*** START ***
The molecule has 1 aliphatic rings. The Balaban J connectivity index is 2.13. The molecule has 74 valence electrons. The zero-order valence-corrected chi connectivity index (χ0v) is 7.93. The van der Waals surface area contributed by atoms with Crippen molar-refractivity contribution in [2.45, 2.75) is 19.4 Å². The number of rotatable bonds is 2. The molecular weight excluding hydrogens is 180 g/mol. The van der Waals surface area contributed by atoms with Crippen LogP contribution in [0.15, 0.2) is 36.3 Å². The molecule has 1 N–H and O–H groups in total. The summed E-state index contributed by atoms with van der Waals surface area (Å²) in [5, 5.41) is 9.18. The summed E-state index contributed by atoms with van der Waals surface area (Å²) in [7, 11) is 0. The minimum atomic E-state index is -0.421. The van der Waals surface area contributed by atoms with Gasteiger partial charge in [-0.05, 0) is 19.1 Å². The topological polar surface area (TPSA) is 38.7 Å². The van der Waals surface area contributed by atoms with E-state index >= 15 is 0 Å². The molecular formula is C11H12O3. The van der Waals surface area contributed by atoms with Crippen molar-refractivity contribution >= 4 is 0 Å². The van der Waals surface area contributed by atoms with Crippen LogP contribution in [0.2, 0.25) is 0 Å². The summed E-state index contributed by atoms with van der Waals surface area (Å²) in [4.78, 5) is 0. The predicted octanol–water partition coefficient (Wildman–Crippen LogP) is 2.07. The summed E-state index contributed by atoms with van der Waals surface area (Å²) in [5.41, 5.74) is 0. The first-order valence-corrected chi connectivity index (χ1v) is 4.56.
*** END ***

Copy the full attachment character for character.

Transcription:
The molecule has 1 aliphatic rings. The Balaban J connectivity index is 2.13. The molecule has 74 valence electrons. The zero-order valence-corrected chi connectivity index (χ0v) is 7.93. The van der Waals surface area contributed by atoms with Crippen molar-refractivity contribution in [2.45, 2.75) is 19.4 Å². The number of rotatable bonds is 2. The molecular weight excluding hydrogens is 180 g/mol. The van der Waals surface area contributed by atoms with Crippen LogP contribution in [0.15, 0.2) is 36.3 Å². The molecule has 1 N–H and O–H groups in total. The summed E-state index contributed by atoms with van der Waals surface area (Å²) in [5, 5.41) is 9.18. The summed E-state index contributed by atoms with van der Waals surface area (Å²) in [7, 11) is 0. The minimum atomic E-state index is -0.421. The van der Waals surface area contributed by atoms with Gasteiger partial charge in [-0.05, 0) is 19.1 Å². The topological polar surface area (TPSA) is 38.7 Å². The van der Waals surface area contributed by atoms with E-state index >= 15 is 0 Å². The molecular formula is C11H12O3. The van der Waals surface area contributed by atoms with Crippen molar-refractivity contribution >= 4 is 0 Å². The van der Waals surface area contributed by atoms with Crippen LogP contribution in [0.2, 0.25) is 0 Å². The summed E-state index contributed by atoms with van der Waals surface area (Å²) in [4.78, 5) is 0. The predicted octanol–water partition coefficient (Wildman–Crippen LogP) is 2.07. The summed E-state index contributed by atoms with van der Waals surface area (Å²) in [5.41, 5.74) is 0. The first-order valence-corrected chi connectivity index (χ1v) is 4.56.